Tag Archives: Portuguese wines

Domingos Soares Franco brings J.M. da Fonseca wines to Chicago’s avec

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Domingos Soares Franco, the tall, handsome, silver-haired winemaker of Jose Maria da Fonseca wines, came to Chicago recently to share three of his rich, elegant reds and two of his exquisitely multi-layered Moscatel aperitif/dessert wines with a beautifully paired selection of foods at avec, 615 W. Randolph. Attendees enjoyed a stellar experience of some of the many wonderful wines that Portugal has to offer.

On the eve of its 40th vintage in 2020, the seasoned winemaker  shared some tidbits about his 200-years-in-the-business family’s processes and philosophies:

  • Jose Maria da Fonseca makes one million cases each year – 60% reds, 25% whites, 5% Moscatel, and the rest roses. They make a blend every two years. They carefully follow the same formula each year in order to keep the style consistent. And then, as with fine Port wines, the winemaker must decide which blends will be declared vintages. Soares has been in charge of this critical part of the vineyard’s approach for several decades. And now he is encouraging the people with whom he works – some for 10, 30, even 50 years – to take this responsibility. He said they finally agreed to try – and he’s proud to say they made the last blend perfectly.
  • In regard to climate change, he said it is inevitable – but that there is no guarantee whether in the end we will cool down and warm up.  His advice to all winemakers is, if the climate heats up, don’t change the vines. Change the clones. He and his team, for example, use 12 clones of a single grape – and these clones give the best chance for the winemaker to control conditions.
    Soares is not a fan of “blockbuster” type wines – the kind many Americans are trained to find most desirable. He said his team will make wines that cater to that market segment, but he prefers more subtlety, for example, by using less and less oak in his vinification.
  • Moscatel wines can remain in the bottle indefinitely because you can just put the cork back in after it’s opened. Because of the way it’s made, the wine cannot oxidate any further, and it cannot become vinegar because of the high alcohol content. Domingos said that though it’s legal to use caramel to adjust color and sweetness in Moscatel wines, some do so because some consumers tend to prefer a darker color. Your secret to knowing whether caramel has been used to enhance color is to hold your glass over a piece of white paper and look for a green rim on the wine. That is a sign of the genuine wine without color enhancement.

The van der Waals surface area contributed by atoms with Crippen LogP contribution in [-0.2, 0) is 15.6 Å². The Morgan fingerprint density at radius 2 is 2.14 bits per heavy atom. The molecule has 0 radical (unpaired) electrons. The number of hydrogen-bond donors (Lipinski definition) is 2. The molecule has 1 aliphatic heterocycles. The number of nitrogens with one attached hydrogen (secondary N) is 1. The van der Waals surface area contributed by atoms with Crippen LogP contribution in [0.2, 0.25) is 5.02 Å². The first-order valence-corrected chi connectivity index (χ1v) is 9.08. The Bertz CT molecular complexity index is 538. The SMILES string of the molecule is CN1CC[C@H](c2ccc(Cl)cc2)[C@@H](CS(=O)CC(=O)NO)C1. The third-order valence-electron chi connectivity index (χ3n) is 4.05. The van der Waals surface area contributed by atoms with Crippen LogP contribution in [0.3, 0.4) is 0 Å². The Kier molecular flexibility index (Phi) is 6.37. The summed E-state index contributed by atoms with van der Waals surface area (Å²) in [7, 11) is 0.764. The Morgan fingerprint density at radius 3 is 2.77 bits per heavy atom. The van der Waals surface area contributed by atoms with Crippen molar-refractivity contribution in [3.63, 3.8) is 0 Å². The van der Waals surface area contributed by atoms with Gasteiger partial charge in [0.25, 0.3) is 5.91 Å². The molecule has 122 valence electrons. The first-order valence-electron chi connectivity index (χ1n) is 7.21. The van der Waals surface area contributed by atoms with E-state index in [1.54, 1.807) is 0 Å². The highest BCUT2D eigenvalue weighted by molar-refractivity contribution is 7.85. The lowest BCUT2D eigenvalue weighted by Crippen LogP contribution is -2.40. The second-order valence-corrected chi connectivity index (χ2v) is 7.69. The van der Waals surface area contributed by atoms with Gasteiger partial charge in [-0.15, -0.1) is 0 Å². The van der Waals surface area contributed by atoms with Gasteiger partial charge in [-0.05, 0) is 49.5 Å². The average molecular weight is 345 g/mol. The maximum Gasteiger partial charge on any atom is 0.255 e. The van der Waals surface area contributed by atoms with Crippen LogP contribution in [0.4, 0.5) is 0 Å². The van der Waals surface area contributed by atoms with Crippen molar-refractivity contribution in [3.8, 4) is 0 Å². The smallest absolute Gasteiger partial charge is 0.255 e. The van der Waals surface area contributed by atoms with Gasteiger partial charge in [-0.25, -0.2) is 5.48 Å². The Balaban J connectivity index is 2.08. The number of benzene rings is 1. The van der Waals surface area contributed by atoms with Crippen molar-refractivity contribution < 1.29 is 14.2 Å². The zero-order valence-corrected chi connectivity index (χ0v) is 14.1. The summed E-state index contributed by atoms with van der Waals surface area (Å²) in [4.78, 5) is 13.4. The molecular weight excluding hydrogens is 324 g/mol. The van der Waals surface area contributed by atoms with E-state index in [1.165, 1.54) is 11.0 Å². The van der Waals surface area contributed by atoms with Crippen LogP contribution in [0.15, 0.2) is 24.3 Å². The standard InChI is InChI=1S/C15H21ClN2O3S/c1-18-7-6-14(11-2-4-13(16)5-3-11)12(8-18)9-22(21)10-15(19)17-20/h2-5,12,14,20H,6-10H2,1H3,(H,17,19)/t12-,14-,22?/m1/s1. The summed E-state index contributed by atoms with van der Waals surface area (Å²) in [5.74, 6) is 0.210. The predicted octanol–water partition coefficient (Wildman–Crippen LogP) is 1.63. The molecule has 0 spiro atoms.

Alambre Moscatel de Setúbal 20-year-old. 100% Moscatel de Satubal grapes grown on the Setubal Peninsula. Silky mouthfeel, layered aromas of orange peel, citrus, apricots, nuts, dried figs, and almonds, leading to a whiff of cigar box. Complex and rich. Alc 18.4%. SRP ~$70.

Alambre Moscatel de Setubal 40-year-old. 100% Moscatel de Setubal grapes grown on the Setubal Peninsula. Like all fortified wines, brandy is added at precisely the right moment to halt fermentation at its ideal stage. Then this wine is aged in used oak. SRP ~$150.

Jose de Sousa 2017. Made with Grand Noir (98%), tinicaderia (22%, and Arogones (akin to Tempranillo) 20%. Soares ferments a small portion of this wine in clay amphora before resting it for 9 months in French and American oak casks. Akc 14.5%. SRP ~$20

Periquita Reserva 2017. Made from Castelo 56%, Touriga Nacional 22%, and – Soares’s favorite – Touriga Francesa 22%. Fermented 7 days with full skin contact, then aged 8 months in new and used French and American oak barrels. SRP ~$15.

Domini Plus 2015. Made from 96% Touriga Francesca and 4% Touriga Nacional. Fermented in the traditional manner with full skin contact, then rested for 10 months in new French oak casks. SRP ~$45.

Established in 1834, family-owned José Maria da Fonseca (J.M. da Fonseca) is one of Portugal’s best-known and most historic wine producers, with vineyard holdings in the country’s most important wine regions, including the Douro, Vinho Verde, Setúbal and Alentejo.J.M. da Fonseca has been owned and managed by the Soares Franco family for seven generations. Father and son team Antonio Soares Franco, Sr. and Antonio Maria S. Franco, Jr. stand at the helm, together with chief winemaker and vice president Domingos Soares Franco (brother and uncle, respectively, to Antonio Sr. and Antonio Jr.). Domingos holds the distinction of being the first Portuguese national to graduate in fermentation sciences from California’s U.C. Davis. He couples a modern perspective with a respect for Portuguese tradition in all his winemaking initiatives. Domingos will celebrate a personal milestone with the year 2020, which will mark his 40th harvest.